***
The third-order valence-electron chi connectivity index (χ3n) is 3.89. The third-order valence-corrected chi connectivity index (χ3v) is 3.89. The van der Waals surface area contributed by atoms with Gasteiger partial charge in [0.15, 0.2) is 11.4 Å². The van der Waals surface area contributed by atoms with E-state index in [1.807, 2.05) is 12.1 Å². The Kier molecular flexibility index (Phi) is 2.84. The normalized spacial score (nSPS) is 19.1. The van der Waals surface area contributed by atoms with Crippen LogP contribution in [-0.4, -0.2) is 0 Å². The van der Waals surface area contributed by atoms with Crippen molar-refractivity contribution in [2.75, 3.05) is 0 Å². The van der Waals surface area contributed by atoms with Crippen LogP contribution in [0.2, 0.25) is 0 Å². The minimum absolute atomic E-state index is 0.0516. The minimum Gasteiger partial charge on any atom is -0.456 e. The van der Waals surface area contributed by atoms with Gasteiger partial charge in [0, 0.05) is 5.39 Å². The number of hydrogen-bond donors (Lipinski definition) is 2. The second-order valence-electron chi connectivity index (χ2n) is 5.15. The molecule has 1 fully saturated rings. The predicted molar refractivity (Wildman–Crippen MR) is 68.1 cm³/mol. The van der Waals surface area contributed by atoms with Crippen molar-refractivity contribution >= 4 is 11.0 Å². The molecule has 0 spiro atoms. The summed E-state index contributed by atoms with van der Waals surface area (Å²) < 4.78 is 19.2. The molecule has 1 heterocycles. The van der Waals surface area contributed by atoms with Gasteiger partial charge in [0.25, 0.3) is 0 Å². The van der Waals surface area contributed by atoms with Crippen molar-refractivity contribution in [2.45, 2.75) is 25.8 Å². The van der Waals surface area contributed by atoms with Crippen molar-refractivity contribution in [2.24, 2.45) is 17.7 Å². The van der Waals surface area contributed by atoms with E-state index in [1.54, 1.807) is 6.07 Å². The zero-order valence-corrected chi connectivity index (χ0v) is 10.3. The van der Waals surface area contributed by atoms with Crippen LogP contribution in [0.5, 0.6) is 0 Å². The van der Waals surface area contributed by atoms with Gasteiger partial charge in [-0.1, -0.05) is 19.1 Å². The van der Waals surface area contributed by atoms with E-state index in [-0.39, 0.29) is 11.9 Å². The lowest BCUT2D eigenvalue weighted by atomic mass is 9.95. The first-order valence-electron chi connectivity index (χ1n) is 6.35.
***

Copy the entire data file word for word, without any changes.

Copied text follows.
The third-order valence-electron chi connectivity index (χ3n) is 3.89. The third-order valence-corrected chi connectivity index (χ3v) is 3.89. The van der Waals surface area contributed by atoms with Gasteiger partial charge in [0.15, 0.2) is 11.4 Å². The van der Waals surface area contributed by atoms with E-state index in [1.807, 2.05) is 12.1 Å². The Kier molecular flexibility index (Phi) is 2.84. The normalized spacial score (nSPS) is 19.1. The van der Waals surface area contributed by atoms with Crippen LogP contribution in [-0.4, -0.2) is 0 Å². The van der Waals surface area contributed by atoms with Crippen molar-refractivity contribution in [2.75, 3.05) is 0 Å². The van der Waals surface area contributed by atoms with Crippen LogP contribution in [0.2, 0.25) is 0 Å². The minimum absolute atomic E-state index is 0.0516. The minimum Gasteiger partial charge on any atom is -0.456 e. The van der Waals surface area contributed by atoms with Gasteiger partial charge in [0, 0.05) is 5.39 Å². The number of hydrogen-bond donors (Lipinski definition) is 2. The second-order valence-electron chi connectivity index (χ2n) is 5.15. The molecule has 1 fully saturated rings. The predicted molar refractivity (Wildman–Crippen MR) is 68.1 cm³/mol. The van der Waals surface area contributed by atoms with Crippen molar-refractivity contribution >= 4 is 11.0 Å². The molecule has 0 spiro atoms. The summed E-state index contributed by atoms with van der Waals surface area (Å²) < 4.78 is 19.2. The molecule has 1 heterocycles. The van der Waals surface area contributed by atoms with Gasteiger partial charge in [0.25, 0.3) is 0 Å². The van der Waals surface area contributed by atoms with Crippen molar-refractivity contribution in [2.45, 2.75) is 25.8 Å². The van der Waals surface area contributed by atoms with Crippen molar-refractivity contribution in [2.24, 2.45) is 17.7 Å². The van der Waals surface area contributed by atoms with E-state index in [1.54, 1.807) is 6.07 Å². The zero-order valence-corrected chi connectivity index (χ0v) is 10.3. The van der Waals surface area contributed by atoms with Crippen LogP contribution in [0.5, 0.6) is 0 Å². The van der Waals surface area contributed by atoms with Gasteiger partial charge in [-0.1, -0.05) is 19.1 Å². The van der Waals surface area contributed by atoms with E-state index in [-0.39, 0.29) is 11.9 Å². The lowest BCUT2D eigenvalue weighted by atomic mass is 9.95. The first-order valence-electron chi connectivity index (χ1n) is 6.35.